This uncertainty may feel uncomfortable, but transparency and trust can mitigate that unpleasantness. When leadership knows the reason for an alteration is due to a strategic shift rather than sloppy planning or poor execution, it’s easier to build a supportive base in the upper tiers of the organization.
Of course, some milestones may be non-negotiable, such as a customer-driven deadline or industry event showcase. But an overall openness to schedule flexibility creates a workplace that fully embraces the product mindset.
Don’t fall in love with the first idea
Projects, by definition, have a well-defined objective. The path to execute is largely predetermined before the project plan is even built, and there’s no appetite for entertaining new solutions once work gets underway.
But a product mindset keeps the door open to alternatives at all times. This forces stakeholders to be more open to concepts that challenge their assumptions and force them to revisit earlier decisions. When the conversation shifts from “who was wrong?” to “what’s best now?” then you’re on your way.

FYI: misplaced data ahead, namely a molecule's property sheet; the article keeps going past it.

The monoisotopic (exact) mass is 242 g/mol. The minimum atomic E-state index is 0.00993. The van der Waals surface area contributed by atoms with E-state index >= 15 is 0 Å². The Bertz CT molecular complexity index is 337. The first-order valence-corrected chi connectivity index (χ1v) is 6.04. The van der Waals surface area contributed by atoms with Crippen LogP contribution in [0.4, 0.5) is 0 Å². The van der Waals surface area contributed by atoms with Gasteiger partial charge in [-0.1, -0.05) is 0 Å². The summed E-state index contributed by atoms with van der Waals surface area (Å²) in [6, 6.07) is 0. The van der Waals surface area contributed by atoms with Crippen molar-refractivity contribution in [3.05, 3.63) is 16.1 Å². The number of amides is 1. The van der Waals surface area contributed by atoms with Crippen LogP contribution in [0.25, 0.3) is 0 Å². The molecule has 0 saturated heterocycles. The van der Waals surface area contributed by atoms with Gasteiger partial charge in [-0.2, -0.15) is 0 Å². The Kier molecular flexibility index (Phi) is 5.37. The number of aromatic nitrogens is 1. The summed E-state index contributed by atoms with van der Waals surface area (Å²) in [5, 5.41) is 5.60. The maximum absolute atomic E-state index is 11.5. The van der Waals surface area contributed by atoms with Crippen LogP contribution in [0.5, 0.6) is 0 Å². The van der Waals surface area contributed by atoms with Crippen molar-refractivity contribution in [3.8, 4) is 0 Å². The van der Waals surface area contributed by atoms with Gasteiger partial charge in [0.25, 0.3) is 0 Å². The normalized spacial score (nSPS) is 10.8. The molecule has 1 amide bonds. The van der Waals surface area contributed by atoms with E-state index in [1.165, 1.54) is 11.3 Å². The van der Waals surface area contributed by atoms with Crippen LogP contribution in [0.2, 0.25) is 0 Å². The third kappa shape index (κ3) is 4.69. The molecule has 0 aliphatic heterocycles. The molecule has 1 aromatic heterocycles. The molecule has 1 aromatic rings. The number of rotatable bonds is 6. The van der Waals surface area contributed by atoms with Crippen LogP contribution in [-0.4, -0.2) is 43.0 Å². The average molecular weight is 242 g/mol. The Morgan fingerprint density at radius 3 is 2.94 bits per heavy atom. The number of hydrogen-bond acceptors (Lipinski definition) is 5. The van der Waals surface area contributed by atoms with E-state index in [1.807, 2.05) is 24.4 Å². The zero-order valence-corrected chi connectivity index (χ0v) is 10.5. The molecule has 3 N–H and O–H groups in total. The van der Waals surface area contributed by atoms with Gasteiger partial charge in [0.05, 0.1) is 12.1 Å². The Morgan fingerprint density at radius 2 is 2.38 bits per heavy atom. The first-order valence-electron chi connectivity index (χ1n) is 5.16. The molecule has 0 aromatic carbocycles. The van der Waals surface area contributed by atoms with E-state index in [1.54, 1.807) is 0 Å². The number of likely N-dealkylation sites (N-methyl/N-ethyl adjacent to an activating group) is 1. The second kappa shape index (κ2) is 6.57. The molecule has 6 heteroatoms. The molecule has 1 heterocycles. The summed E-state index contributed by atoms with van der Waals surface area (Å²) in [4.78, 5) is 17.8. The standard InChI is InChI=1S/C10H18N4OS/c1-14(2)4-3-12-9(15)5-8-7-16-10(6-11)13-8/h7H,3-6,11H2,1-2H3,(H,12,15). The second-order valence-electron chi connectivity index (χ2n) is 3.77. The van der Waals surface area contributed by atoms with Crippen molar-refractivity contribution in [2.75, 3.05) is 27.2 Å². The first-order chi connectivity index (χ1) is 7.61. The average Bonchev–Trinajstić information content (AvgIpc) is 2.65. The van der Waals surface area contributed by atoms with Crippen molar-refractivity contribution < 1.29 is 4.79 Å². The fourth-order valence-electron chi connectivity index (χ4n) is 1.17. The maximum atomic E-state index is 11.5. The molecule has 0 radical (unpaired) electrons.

Product operations can make this easier by analyzing feedback and delivering actionable insights to the rest of the team. A steady flow of data-driven recommendations creates more urgency and openness to optimizing the customer experience.
Match your roadmap to your mindset
Suppose there’s one single artifact that can best set the tone for a product mindset. In that case, it’s the product roadmap—creating a roadmap using themes shifts the paradigm from dates and deliverables to outcomes and priorities.
A theme-based roadmap’s lack of specificity and detail creates ample room for flexibility and change without ushering in a total free-for-all. The entire business knows the big-picture items the team is working on.
A theme-based roadmap stands in stark comparison to a detailed project plan. Using this as the springboard for interactions with stakeholders and direction setting with the implementation team hammers home the value-based approach to product development.